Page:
- Hacking LinkedIn's password (and possibly user-) database.
- Sending an email to all obtained email addresses, which is urging you to check your LinkedIn inbox as soon as possible.
- A user unawarely clicking on the link.
- An exploit gets loaded. Malware gets dropped. Malware gets executed.
- User's computer is now a zombie (part of a botnet).
I would definitely say YES.
A reader of my blog contacted me today, he had received an email from LinkedIn which was looking phishy. We can verify that Step 1 is accomplished, by the simple fact that in the "To" and/or "CC" field of the email below, there are about ~100 email addresses. A quick look-up of a few of them on LinkedIn reveals the unconvenient truth...
Here's the email in question:
Reminder from LinkedIn. You got a new message !
Subjects of this email might be:
"Relationship LinkedIn Mail", "Communication LinkedIn Mail", "Link LinkedIn Mail" or "Urgent LinkedIn Mail". No doubt the subjects of this email will vary, and are not limited to these four.
Step 1 and step 2 of the cybercrook's scheme are already fulfilled. Now he just has to wait until someone clicks on one of the links. Which brings us to point 3.
Suppose someone clicks on the link. What will happen exactly ? This depends on the version of these programs that may be installed on your computer:
- Adobe Reader
In some cases, your browser will crash. In other cases, the page will just appear to sit there and nothing happens. In unfortunate cases, the exploit will begin doing its work. As said before, a mixed flavor of Adobe & Java exploits are used.
In this case, we will review the specific Adobe exploit. We will check with Process Explorer what exactly is happening:
The green highlighting indicates the spawning of a new process
What's this ? There's a process from Adobe Reader loaded under our Internet Explorer ? Which seems to spawn a .dll file ? Which in turn spawns another file .... Okay, you get the point here.
The PDF file has several embedded files, which are dropping malicious executables and executing them. After the process of spawning and dropping processes and executables, the malware will also clean-up any leftovers, including the PDF file at first:
Message from Adobe Reader it has crashed. Have a guess why
After the user clicks OK, everything looks fine. Right ? No, of course not. Ultimately, there's a malicious executable which will start every time the computer boots.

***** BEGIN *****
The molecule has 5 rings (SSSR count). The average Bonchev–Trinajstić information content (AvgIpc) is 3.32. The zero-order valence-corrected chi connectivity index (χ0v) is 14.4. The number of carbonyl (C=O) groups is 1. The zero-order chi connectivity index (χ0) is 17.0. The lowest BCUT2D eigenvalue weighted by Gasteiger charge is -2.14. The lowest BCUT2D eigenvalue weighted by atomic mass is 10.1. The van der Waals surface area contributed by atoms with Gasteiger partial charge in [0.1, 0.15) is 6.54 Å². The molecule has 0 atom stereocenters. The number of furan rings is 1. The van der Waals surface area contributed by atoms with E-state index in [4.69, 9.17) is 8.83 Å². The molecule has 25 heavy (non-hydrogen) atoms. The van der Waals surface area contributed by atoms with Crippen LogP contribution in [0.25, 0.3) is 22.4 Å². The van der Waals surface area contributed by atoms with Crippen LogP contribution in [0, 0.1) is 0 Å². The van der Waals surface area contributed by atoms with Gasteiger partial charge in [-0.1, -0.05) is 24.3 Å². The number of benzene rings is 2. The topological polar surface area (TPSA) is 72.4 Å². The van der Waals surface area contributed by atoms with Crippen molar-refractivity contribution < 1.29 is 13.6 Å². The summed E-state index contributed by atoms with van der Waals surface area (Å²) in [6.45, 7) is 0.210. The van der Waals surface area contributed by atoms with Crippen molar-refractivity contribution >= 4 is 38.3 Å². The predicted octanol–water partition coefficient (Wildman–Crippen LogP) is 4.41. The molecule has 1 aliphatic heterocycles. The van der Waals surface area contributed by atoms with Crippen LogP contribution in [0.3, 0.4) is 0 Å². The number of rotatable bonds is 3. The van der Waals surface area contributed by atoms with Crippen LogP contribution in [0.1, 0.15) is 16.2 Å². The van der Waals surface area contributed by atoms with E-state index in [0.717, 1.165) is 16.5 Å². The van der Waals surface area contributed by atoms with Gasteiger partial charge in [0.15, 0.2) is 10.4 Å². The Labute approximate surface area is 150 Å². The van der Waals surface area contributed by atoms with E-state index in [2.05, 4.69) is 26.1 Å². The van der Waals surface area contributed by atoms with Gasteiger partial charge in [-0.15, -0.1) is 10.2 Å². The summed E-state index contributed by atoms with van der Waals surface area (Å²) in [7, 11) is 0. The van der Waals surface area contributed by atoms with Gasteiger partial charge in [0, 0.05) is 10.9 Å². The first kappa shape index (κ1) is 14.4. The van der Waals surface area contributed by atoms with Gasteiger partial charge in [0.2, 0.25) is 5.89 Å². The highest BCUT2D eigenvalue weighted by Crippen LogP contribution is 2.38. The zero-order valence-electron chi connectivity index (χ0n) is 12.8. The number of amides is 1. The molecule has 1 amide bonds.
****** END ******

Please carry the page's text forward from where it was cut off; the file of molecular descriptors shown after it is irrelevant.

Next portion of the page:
Interesting to note is, that there is also an attempt to exploit CVE-2006-0003. An exploit from 2006 nonetheless !
Step 3 and 4 have also been accomplished now. The user clicked on the link, the exploit(s) got loaded and the user is now infected. With what you may ask ? Well, let's review all the associated files:
The initial Java exploit - set.jar -
(when I first uploaded this sample a few hours before this blogpost, there were ZERO detections)
I just now re-uploaded set.jar (17:47:41 UTC), it has now 6 detections. Most probably the Blackhole exploit kit is responsible for this attack. Microsoft identifies the file as
The corresponding CVE can be found here.
"I got Java patched, always", you might say. Great ! How about Adobe Reader ?
Here's our first dropped file - calc.exe
Calc.exe will drop other files. Examples:
The malware will try to 'phone home' or connect to the following IP addresses:
18.104.22.168 - IPVoid Result
22.214.171.124 - IPVoid Result
The IPs above (126.96.36.199 in particular) are part of a known botnet.
After all 4 steps have been executed, Step 5 of the process is completed as well and the machine will be successfully part of a botnet. The Zeus botnet. For more information about Zeus, you can read upon the (limited in information, but sufficient) Wikipedia article:
Zeus (Trojan Horse)
There are also numerous articles on the Zeus botnet, the takedowns by Microsoft (whether they were successful or not, I'll leave in the middle), and many other reports.
So, what did we learn today ? If you do not know the answer to this question, please re-read the article again.
PATCH PATCH PATCH people ! Keep ALL of your software up-to-date ! This means Adobe, Java, but don't forget other software, for example VLC, Windows Media Player.... You get the picture.
This also includes installing your Windows patches, keeping your browser up-to-date as well as any plugins or add-ons you might have installed.
If possible, avoid using Adobe and/or Java. There are alternatives. An alternative for Adobe is for example Sumatra PDF. Just don't forget to patch the alternatives as well !
Finally, use an up-to-date Antivirus product to keep your machine safe should you not have done any patching. Chances are you might still be infected, but are already less likely.
If you are in a corporate or business network, take the necessary actions and include several layers of protection. This also includes informing your users to not click on everything in an email ! Applying the appropriate Security Rights on a machine can prevent you from having a whole lot of work.... and lack of sleep ;-) .
If you are interested in the files discussed in this post, contact me on Twitter: